If you're unhappy with your phone company, then you just pay to another company when you replenish your phone account. It takes no additional time or effort to do this, your phone number (and SIM card) are the same, and you needn't change your phone or your number.
If you buy a new phone, you simply insert old old SIM card and everything is as it was.
You can purchase a second (or third) SIM card and have local numbers to use in different cities, if you want to do that. No problem, and no cost.
Costs for local calls are .10 RMB per minute - less than US 1.5 cents. Text messages have a flat rate of .10 RMB for messages sent anywhere in the country, and attachments like photos or spreadsheets can be included at the same price.
Those prices are for sending - receiving is free. It costs 5 RMB (about US$0.75) per month for a full internet connection, sufficient for all emails and browsing.
For my personal use, my total monthly cost for my Nokia smart phone, including internet use and email, is around 30 RMB (US$5.00). By contrast, in the US or Canada it would cost at least US$75 per month, and likely closer to US$200.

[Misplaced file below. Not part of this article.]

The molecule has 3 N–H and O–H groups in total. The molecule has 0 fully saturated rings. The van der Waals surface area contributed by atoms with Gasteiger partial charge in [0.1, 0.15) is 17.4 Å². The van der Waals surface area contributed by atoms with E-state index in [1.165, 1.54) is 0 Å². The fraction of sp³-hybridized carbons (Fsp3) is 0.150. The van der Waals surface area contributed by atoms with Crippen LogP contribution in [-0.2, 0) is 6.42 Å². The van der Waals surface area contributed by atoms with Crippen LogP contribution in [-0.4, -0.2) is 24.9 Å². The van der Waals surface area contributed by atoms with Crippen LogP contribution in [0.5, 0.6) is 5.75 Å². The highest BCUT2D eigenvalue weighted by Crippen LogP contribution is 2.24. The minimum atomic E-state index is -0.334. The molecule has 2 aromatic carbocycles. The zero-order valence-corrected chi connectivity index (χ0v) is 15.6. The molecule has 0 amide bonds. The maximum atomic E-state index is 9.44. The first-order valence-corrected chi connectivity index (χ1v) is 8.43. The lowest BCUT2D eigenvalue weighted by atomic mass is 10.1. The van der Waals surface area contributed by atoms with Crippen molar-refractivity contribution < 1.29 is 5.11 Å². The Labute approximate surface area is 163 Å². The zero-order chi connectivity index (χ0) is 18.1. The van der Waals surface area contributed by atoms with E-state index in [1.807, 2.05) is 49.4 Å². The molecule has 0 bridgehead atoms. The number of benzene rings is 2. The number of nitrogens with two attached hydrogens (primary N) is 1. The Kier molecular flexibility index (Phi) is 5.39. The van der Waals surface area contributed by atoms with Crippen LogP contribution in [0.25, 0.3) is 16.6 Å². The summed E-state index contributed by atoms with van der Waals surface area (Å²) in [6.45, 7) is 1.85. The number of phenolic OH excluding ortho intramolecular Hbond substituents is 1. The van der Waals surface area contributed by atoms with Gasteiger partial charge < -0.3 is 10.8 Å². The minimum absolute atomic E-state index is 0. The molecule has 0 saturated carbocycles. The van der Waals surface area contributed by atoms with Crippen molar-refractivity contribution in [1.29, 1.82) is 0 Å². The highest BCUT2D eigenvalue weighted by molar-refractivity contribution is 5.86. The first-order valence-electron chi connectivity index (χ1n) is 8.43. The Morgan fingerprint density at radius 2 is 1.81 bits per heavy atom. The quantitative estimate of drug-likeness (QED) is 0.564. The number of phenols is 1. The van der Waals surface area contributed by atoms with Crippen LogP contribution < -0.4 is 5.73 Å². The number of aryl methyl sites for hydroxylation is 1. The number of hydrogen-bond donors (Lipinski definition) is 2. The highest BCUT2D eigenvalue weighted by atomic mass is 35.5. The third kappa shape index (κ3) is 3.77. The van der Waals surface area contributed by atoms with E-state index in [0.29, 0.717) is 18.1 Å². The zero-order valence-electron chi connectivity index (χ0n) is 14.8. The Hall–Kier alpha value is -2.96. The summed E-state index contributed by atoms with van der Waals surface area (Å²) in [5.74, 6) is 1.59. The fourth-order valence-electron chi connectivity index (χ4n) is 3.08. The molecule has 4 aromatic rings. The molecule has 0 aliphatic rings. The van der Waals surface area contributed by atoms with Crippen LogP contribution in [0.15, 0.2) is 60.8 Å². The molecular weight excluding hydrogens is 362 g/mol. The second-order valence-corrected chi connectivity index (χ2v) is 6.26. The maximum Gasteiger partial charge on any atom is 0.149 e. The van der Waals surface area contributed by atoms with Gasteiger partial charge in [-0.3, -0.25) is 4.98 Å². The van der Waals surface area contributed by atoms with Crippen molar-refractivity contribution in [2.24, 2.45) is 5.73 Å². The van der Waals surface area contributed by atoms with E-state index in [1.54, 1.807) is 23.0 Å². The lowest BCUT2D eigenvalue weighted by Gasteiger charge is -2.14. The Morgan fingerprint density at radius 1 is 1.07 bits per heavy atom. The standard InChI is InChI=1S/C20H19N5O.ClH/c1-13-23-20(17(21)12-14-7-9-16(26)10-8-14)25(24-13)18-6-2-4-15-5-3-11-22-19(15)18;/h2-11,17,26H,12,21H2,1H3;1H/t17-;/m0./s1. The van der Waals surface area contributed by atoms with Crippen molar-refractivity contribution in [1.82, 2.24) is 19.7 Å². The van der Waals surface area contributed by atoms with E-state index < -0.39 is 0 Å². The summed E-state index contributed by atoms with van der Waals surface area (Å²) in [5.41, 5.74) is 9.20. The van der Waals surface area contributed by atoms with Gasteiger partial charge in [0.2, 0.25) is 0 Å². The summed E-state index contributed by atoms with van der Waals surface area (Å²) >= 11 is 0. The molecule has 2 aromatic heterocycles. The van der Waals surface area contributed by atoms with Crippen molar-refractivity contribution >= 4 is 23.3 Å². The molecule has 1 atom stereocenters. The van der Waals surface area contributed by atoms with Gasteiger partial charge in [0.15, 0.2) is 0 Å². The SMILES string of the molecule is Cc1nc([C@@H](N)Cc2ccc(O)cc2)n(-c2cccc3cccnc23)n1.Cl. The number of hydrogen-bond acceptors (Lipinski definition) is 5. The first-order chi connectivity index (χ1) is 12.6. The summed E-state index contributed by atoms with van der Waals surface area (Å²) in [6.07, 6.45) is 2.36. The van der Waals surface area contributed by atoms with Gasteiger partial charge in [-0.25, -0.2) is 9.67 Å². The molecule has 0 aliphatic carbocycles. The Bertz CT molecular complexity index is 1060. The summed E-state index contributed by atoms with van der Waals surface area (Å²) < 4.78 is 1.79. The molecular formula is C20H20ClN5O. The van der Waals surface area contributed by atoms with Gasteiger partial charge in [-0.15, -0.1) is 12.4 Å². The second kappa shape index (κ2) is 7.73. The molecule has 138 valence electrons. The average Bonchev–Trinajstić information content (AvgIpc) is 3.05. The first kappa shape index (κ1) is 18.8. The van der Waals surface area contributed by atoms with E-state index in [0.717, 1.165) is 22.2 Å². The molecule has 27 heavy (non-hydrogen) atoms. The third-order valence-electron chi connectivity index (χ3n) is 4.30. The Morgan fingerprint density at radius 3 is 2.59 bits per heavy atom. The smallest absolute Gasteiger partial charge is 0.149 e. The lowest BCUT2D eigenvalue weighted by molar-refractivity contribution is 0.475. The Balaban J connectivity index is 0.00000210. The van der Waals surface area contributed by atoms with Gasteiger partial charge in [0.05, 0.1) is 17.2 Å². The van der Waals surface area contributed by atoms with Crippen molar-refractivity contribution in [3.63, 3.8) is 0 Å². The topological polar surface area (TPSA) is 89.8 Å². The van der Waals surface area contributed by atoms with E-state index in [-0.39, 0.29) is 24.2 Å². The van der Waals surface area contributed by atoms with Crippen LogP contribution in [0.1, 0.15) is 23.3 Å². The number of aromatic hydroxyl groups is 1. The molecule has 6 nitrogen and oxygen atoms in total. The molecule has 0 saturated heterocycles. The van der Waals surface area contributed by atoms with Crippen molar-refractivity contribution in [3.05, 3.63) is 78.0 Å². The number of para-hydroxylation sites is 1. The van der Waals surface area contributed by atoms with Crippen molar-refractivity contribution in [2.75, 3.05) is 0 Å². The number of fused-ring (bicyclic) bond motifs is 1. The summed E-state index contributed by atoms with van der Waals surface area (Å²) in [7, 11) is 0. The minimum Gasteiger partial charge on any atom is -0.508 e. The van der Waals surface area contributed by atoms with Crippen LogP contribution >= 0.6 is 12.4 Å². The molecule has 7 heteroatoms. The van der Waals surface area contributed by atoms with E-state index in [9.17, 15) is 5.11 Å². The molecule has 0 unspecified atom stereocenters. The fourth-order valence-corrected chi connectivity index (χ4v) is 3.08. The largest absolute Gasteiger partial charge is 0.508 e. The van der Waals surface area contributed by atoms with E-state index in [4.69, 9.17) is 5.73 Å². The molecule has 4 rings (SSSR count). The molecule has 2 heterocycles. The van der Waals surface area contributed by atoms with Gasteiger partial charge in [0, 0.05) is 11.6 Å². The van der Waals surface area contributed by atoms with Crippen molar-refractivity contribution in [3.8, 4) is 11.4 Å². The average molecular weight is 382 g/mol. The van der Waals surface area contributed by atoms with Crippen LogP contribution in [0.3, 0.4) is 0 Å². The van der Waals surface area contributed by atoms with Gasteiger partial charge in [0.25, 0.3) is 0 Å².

When you obtain a landline in China, you automatically also get a cute (and free) mobile phone that is used lieu of voicemail or an answering machine. These phones have the same number as your home phone, and will automatically ring if you don't answer your land line.
In other words, you have an automatic call forwarding system to a free mobile phone. Incoming calls are free; outgoing ones cost the same as any mobile phone, and you can call anywhere anytime.
One of the best features is that every square meter of China is wired, even in remote locations. I was recently on holiday in Inner Mongolia and could happily send text messages while riding my camel in the desert. Try that in NYC.
If I travel to Beijing, I receive a text message as I approach the city, welcoming me and telling me my calls are now local calls. If anyone from anywhere calls me, the system knows where I am and my phone rings.